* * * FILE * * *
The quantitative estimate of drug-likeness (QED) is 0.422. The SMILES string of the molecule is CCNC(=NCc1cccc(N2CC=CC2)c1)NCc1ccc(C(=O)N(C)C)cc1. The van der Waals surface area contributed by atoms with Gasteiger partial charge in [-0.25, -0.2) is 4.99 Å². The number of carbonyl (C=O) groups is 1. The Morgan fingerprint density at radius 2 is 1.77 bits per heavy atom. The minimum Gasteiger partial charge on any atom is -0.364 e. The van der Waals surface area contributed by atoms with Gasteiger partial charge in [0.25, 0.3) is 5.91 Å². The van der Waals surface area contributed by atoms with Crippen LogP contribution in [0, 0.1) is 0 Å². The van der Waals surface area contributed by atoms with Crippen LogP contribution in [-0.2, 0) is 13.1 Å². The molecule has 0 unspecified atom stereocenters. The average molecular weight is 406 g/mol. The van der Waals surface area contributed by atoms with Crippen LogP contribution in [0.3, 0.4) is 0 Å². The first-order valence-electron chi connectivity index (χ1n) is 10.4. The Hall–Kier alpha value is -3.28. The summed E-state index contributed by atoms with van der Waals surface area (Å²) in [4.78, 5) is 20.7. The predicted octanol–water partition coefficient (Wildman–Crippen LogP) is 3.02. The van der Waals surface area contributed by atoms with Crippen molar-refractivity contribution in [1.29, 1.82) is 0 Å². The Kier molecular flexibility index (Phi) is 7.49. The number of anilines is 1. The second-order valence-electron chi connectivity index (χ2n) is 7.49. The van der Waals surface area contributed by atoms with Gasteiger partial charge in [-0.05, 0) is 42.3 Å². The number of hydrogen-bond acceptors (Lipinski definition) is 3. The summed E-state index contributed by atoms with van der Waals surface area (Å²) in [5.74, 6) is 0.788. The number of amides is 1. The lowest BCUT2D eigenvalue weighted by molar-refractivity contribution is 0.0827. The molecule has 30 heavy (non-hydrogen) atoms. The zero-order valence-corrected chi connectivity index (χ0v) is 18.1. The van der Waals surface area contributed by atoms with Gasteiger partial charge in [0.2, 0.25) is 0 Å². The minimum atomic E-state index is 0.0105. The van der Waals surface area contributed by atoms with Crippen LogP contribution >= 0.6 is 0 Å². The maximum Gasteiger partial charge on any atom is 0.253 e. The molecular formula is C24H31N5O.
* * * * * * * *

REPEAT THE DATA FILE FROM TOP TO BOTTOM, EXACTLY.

The quantitative estimate of drug-likeness (QED) is 0.422. The SMILES string of the molecule is CCNC(=NCc1cccc(N2CC=CC2)c1)NCc1ccc(C(=O)N(C)C)cc1. The van der Waals surface area contributed by atoms with Gasteiger partial charge in [-0.25, -0.2) is 4.99 Å². The number of carbonyl (C=O) groups is 1. The Morgan fingerprint density at radius 2 is 1.77 bits per heavy atom. The minimum Gasteiger partial charge on any atom is -0.364 e. The van der Waals surface area contributed by atoms with Gasteiger partial charge in [0.25, 0.3) is 5.91 Å². The van der Waals surface area contributed by atoms with Crippen LogP contribution in [0, 0.1) is 0 Å². The van der Waals surface area contributed by atoms with Crippen LogP contribution in [-0.2, 0) is 13.1 Å². The molecule has 0 unspecified atom stereocenters. The average molecular weight is 406 g/mol. The van der Waals surface area contributed by atoms with Crippen LogP contribution in [0.3, 0.4) is 0 Å². The first-order valence-electron chi connectivity index (χ1n) is 10.4. The Hall–Kier alpha value is -3.28. The summed E-state index contributed by atoms with van der Waals surface area (Å²) in [4.78, 5) is 20.7. The predicted octanol–water partition coefficient (Wildman–Crippen LogP) is 3.02. The van der Waals surface area contributed by atoms with Crippen molar-refractivity contribution in [1.29, 1.82) is 0 Å². The Kier molecular flexibility index (Phi) is 7.49. The number of anilines is 1. The second-order valence-electron chi connectivity index (χ2n) is 7.49. The van der Waals surface area contributed by atoms with Gasteiger partial charge in [-0.05, 0) is 42.3 Å². The number of hydrogen-bond acceptors (Lipinski definition) is 3. The summed E-state index contributed by atoms with van der Waals surface area (Å²) in [5.74, 6) is 0.788. The number of amides is 1. The lowest BCUT2D eigenvalue weighted by molar-refractivity contribution is 0.0827. The molecule has 30 heavy (non-hydrogen) atoms. The zero-order valence-corrected chi connectivity index (χ0v) is 18.1. The van der Waals surface area contributed by atoms with Gasteiger partial charge in [0.2, 0.25) is 0 Å². The minimum atomic E-state index is 0.0105. The van der Waals surface area contributed by atoms with Crippen LogP contribution >= 0.6 is 0 Å². The maximum Gasteiger partial charge on any atom is 0.253 e. The molecular formula is C24H31N5O.